Quake-hit families of migrant workers struggle for survivalMigrant workers from quake-affected areas in Jajarkot have not been able to return to India to earn money pushing them into dire financial straits.
Bhakta Bahadur BK, a migrant worker, leaves for India for work around this time of the year after celebrating Dashain with his family. This year he returned from India before Dashain and had planned to go back to work after the festivities. But the November 3 earthquake prevented him from making good on his plans. Since the earthquake destroyed his house in Chyuridar inward 4 of Nalgad Municipality in Jajarkot, he has been living with his eight-member family in a tent pitched in his field.
The 45-year-old owns around six ropani (0.7 acre) of farmland where the family grows food for household consumption. In previous years, the family would be busy sowing wheat before Bhakta left for India. But this year, the BK family is not planning to work in the fields that have suffered cracks and fissures during the earthquake.
“The food we had in stock was buried in the debris. We could not salvage anything,” said Bhakta. “The municipality gave us a sack of rice as relief. We will soon run out of food. It’s the season to sow wheat, but we are unable to work in the fields. I have no other choice, but to go to India to earn money, but since we don’t have a house I can’t leave my family to suffer in a tent during the winter months.”
Bhakta’s neighbour Bal Bahadur BK, who is facing a similar ordeal, is also worried about the depleting supply of food grains. Bal Bahadur, who came home to celebrate Dashain with family after working for four months in India, is in a dilemma. He also needs to go to India to earn money but does not want to leave behind his family of five in the time of need. “I can’t leave my family. We are all still in tents. If I leave, who will look after them and provide for them?”
There are around 80 households, mostly Dalits, in Chyuridar. The impoverished families own very little cultivable land. The land they own is steeply terraced and does not have irrigation. Badri Panta, the ward chairman of Nalgad-4, said that the local food production is hardly sufficient to last for about three months. “Chyuridar is the settlement of the impoverished people. The earthquake took everything from them. There is not a single intact house in the village,” said Panta.
“They do not have the resources to rebuild their houses without financial aid from the government.”
According to the ward chairman, two to three members of almost every household in Chyuridar go to Indian towns and cities for seasonal employment. “They generally go to India in April-May, come home to celebrate Dashain-Tihar in September-October and again return to India in November. But this year after being displaced by the earthquake, they have not been able to leave the village,” said Panta.
The earthquake-displaced people in Chyuridar have been camping in the fields under tarpaulin tents provided by the authorities. They are not tilling the field for wheat cultivation this time since they are living in the fields. “We have been living in the field. We are struggling to manage food and keep ourselves warm in the winter cold. The villagers have not been able to even consider tilling the land to grow crops in these desperate times,” said Bhoj Bahadur BK, another earthquake survivor in Chyuridar.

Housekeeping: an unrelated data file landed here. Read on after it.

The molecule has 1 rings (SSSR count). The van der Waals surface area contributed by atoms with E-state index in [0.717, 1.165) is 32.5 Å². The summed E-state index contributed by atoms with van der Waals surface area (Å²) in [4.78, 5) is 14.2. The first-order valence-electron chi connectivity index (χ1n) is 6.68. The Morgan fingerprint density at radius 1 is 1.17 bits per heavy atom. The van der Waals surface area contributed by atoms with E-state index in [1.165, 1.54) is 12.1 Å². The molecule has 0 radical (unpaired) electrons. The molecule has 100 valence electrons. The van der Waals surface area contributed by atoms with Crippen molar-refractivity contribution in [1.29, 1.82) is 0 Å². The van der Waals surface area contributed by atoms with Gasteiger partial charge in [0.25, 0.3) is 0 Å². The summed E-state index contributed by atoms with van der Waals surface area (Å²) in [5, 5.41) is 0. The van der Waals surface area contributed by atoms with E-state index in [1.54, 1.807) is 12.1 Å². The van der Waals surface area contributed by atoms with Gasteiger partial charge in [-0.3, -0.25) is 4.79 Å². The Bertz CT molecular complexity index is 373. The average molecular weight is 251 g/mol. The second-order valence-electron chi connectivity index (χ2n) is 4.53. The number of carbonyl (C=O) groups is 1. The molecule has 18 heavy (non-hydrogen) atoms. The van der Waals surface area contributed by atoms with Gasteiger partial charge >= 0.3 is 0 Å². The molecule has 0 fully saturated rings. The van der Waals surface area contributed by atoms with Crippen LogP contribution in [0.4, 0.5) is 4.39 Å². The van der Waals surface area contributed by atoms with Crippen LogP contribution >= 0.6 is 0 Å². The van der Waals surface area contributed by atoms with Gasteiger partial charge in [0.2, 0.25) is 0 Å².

Around 150 families in Rawatgaun, another quake-affected settlement in ward 4 of Bheri Municipality, have been living in tents pitched in their cultivable fields. “Although this settlement is closer to the district headquarters, it is yet to see development. The displaced people will certainly face food shortage if additional relief materials are not supplied to them soon before the winter gets worse,” said Dote Nepali, the executive committee member of Bheri Municipality.
According to Dote, as many as 16 people died in the earthquake in Rawatgaun. “More than half of the families in Rawatgaun are Dalits. They either go to India or work in the area as daily wage earners. They have lost everything in the earthquake,” he said.
Before the devastating earthquake with its epicentre at Ramidanda, 60-year-old Kamara BK used to fish in the Bheri river for about eight to ten days a month and work in Rimna, Khalanga and Purtimkanda as a daily wage worker for the livelihood of his family. “But I have not been able to find work since the earthquake. A family that can produce enough crops for two months is considered well-off here in the village. I don’t have any land to till and no work so I am extremely worried about survival,” said Kamara. “Though Rawatgaun lies near Rimna bazaar the village does not have drinking water, irrigation, education and health amenities.”
As per the 2021 national census, the total population of Jajarkot, a hill district of Karnali Province, is 189,360. Among them, around 67,000 people go to India for employment each year.
“More than 100 youths from Chiuritol in ward 1 of Nalgad Municipality are still in India. Many people who came home to celebrate Dashain and Tihar did not return to India for work in the aftermath of the earthquake. We may get relief materials for one or two months. There is no certainty for us after that,” said Kedar Mahar of Chiuritol, another worst-hit village in ward 1 of Nalgad. According to him, all 186 households in Chiuritol have been camping out in the wheat fields. “We cannot leave our parents and other family members in such a situation. We cannot get any work here in the district as well. Our future looks grim,” said Kedar.
The people’s representatives say they are concerned about the well-being of the migrant workers and are planning to address their problems. “The quake-displaced families of migrant workers are in dire need. We have to create employment opportunities so that they find work after rebuilding their houses,” said Chandra Prakash Gharti, mayor of Bheri Municipality.